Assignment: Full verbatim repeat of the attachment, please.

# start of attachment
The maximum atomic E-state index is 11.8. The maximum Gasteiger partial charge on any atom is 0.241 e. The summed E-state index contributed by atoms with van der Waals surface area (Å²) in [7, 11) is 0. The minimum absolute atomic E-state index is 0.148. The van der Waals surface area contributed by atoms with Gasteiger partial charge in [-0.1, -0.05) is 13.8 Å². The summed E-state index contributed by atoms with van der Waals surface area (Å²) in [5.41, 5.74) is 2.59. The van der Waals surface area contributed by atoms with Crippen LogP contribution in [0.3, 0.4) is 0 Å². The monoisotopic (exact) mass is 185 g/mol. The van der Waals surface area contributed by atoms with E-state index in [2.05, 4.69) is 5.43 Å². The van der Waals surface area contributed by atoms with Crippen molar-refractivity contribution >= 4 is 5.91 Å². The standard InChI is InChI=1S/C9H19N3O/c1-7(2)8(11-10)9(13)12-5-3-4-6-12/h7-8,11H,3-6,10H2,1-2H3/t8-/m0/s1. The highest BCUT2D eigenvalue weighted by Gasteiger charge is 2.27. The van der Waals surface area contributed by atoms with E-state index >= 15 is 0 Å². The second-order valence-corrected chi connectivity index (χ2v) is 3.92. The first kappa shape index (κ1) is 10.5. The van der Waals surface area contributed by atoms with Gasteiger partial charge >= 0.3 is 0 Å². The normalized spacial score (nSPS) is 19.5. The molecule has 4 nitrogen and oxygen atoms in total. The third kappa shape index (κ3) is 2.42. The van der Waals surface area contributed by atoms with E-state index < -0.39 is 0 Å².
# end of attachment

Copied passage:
The maximum atomic E-state index is 11.8. The maximum Gasteiger partial charge on any atom is 0.241 e. The summed E-state index contributed by atoms with van der Waals surface area (Å²) in [7, 11) is 0. The minimum absolute atomic E-state index is 0.148. The van der Waals surface area contributed by atoms with Gasteiger partial charge in [-0.1, -0.05) is 13.8 Å². The summed E-state index contributed by atoms with van der Waals surface area (Å²) in [5.41, 5.74) is 2.59. The van der Waals surface area contributed by atoms with Crippen LogP contribution in [0.3, 0.4) is 0 Å². The monoisotopic (exact) mass is 185 g/mol. The van der Waals surface area contributed by atoms with E-state index in [2.05, 4.69) is 5.43 Å². The van der Waals surface area contributed by atoms with Crippen molar-refractivity contribution >= 4 is 5.91 Å². The standard InChI is InChI=1S/C9H19N3O/c1-7(2)8(11-10)9(13)12-5-3-4-6-12/h7-8,11H,3-6,10H2,1-2H3/t8-/m0/s1. The highest BCUT2D eigenvalue weighted by Gasteiger charge is 2.27. The van der Waals surface area contributed by atoms with E-state index >= 15 is 0 Å². The second-order valence-corrected chi connectivity index (χ2v) is 3.92. The first kappa shape index (κ1) is 10.5. The van der Waals surface area contributed by atoms with Gasteiger partial charge >= 0.3 is 0 Å². The normalized spacial score (nSPS) is 19.5. The molecule has 4 nitrogen and oxygen atoms in total. The third kappa shape index (κ3) is 2.42. The van der Waals surface area contributed by atoms with E-state index < -0.39 is 0 Å².